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A Reputation in Ruins

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On March 1, 1926, the Star carried thisgrave announcement:

"Financial support of the University of Arizona for the further excavation of the land along Silver Bell Road ... has been withdrawn, according to an announcement last night by Dean Byron Cummings."

Six days later, the battle-scarred dean told the Star of the "possibility that the tablets may have been buried by a member of the Mormon faith to perpetuate the story given in the Book of Mormon which claims the Indians of America as direct descendants of the ancient Israelites."

From ancient Romans to a clever Mexican lad to conniving Mormons, the relics had quite a trip. Is there any chance at all that they were, as originally claimed, minted a few hundred years after Christ walked the Earth?

Nope.
But that is where one mystery ends and another begins.

So who put the damn things out there in the desert, and why? "That's the bottom line that still persists," says Tucson archaeologist Chris Hardaker. "There's a whole bunch of weird things to this. There are no answers, man, just one huge enigma."

To this day, no one has taken credit for the hoax. Not so much as a pinkie has been pointed at any likely suspects; specifically--in case you're wondering--not at Manier or Bent.

"You've got this wonderful, enigmatic Mexican, first of all, but why would he want to bury them and then wait 40years for someone maybe to come along and find them?" asks Hardaker. "If you look into hoaxes and frauds--especially archaeological hoaxes--it's kind of like an arsonist wants to see his own fire, he wants to see all these guys made into idiots."

Hardaker, who has studied the case for years and was acquainted with Thomas Bent Jr., continues:

"The motivational aspects are fascinating, and what it comes down to, the most reasonable, logical thing is that they were being planted at the time they were being dug up. Where this gets embarrassing is that you had A.E. Douglass involved in this, and he's god [in Tucson]. He was also a Freemason [it's been suggested that the artifacts bore some Masonic threads] ... He'd be my central figure, but I don't know what he'd be doing it for, if he did it at all.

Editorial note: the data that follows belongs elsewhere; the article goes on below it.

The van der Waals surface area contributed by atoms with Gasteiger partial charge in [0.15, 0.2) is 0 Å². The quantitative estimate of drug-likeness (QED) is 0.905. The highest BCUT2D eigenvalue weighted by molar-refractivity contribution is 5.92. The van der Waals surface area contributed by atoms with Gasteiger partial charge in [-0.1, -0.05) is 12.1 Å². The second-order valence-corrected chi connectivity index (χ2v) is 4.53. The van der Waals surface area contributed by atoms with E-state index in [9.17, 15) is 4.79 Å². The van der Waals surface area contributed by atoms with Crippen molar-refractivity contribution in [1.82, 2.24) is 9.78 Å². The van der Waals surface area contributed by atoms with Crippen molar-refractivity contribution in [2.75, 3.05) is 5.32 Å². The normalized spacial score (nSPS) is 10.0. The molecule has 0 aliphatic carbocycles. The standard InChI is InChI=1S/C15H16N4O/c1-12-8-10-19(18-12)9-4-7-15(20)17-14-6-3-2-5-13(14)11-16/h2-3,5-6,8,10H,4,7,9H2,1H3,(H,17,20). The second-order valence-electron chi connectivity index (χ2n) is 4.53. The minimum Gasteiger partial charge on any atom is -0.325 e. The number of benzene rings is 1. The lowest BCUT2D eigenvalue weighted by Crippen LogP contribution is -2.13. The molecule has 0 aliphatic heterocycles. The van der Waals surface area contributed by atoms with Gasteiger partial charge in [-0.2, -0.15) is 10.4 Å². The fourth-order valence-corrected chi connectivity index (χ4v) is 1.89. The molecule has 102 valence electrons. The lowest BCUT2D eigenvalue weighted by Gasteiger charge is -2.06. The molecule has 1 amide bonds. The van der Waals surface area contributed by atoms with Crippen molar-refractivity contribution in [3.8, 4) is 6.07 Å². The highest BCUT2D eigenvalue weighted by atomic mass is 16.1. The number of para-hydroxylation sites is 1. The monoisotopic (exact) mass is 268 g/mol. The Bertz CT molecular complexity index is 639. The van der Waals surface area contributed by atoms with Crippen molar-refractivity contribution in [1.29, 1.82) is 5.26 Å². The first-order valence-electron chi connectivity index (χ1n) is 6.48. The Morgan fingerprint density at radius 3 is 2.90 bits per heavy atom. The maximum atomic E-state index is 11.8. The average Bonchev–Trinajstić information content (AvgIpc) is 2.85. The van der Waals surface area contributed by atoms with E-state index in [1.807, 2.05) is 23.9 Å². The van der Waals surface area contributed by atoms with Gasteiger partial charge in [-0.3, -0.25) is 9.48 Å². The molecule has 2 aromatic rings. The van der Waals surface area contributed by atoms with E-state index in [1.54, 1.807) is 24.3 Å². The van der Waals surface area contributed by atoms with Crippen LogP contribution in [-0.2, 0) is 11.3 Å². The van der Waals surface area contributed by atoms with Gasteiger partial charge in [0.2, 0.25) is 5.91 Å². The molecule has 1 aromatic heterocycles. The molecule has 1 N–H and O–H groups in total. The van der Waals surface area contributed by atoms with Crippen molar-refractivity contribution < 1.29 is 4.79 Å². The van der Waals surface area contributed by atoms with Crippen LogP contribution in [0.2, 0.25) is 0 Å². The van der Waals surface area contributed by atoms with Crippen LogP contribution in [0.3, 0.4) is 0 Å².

"Bent, he was a lawyer who was helping the [World War I] vets down here. Through all of his actions, all of his concerns and work, I can't see him as being a hoaxer. His family got blown apart with this; his wife hated all this stuff, he suffered a lot. And Manier, on the other hand, well, he was out there one day, a retiree just goofing off with his family, when he just happened to find this.

"And if there's something deeper and darker to this, I don't know. I don't know if the trails would really lead to anything."

Though the story of the artifacts has essentially faded from the public eye, it makes you wonder why the archaeological community hasn't pursued the investigation with technology that was not available in the '20s.

"I think the bottom line is that a lot of people say, 'It's a hoax, and if it's a hoax, I don't want to deal with it.' And my feeling on that is that archaeologists should be detectives, regardless," says Hardaker. "My peers over at [the Arizona State Museum] essentially look upon it--at least they used to--as a great deal of embarrassment to the credibility of the Southwest. If you're hip to basketball, there's an eastern group, and then maybe the West is like the little brother. This is how it's kind of been with East Coast and West Coast archaeology."

Archaeologist Peter Steere, congressional archivist and manuscript librarian at the University of Arizona, sums it up quite neatly.

"Most professional archaeologists turn their noses up at this sort of stuff," offers Steere, whose nose has been down far enough for him to lecture on the subject, and even to mount a show on the artifacts a few years ago.

"My interest in them is that they're a part of the local folklore, a part of archaeology folklore, and a part of the history of southern Arizona," he explains. "And, obviously, what's interesting is that it became a very acrimonious situation, and there were a lot of people from the university involved, plus the private parties that were involved, and the on-again, off-again [public] interest in these things over the years."

For all his knowledge, Steere has no clue as to the big who-or-why questions, but he presents simple reasoning for disbelieving the relics are Roman-Jewish.

"If there was this hypothetical group of Roman-Jewish colonists living on the northwest side of Tucson--even if it was asmall group there for a short period--we'dhave some other evidence. And there's nothing. There's never been anything before, never been anything since. And that, to me as a professional archaeologist, is the most disturbing question."

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Peter Gilstrap
Contact: Peter Gilstrap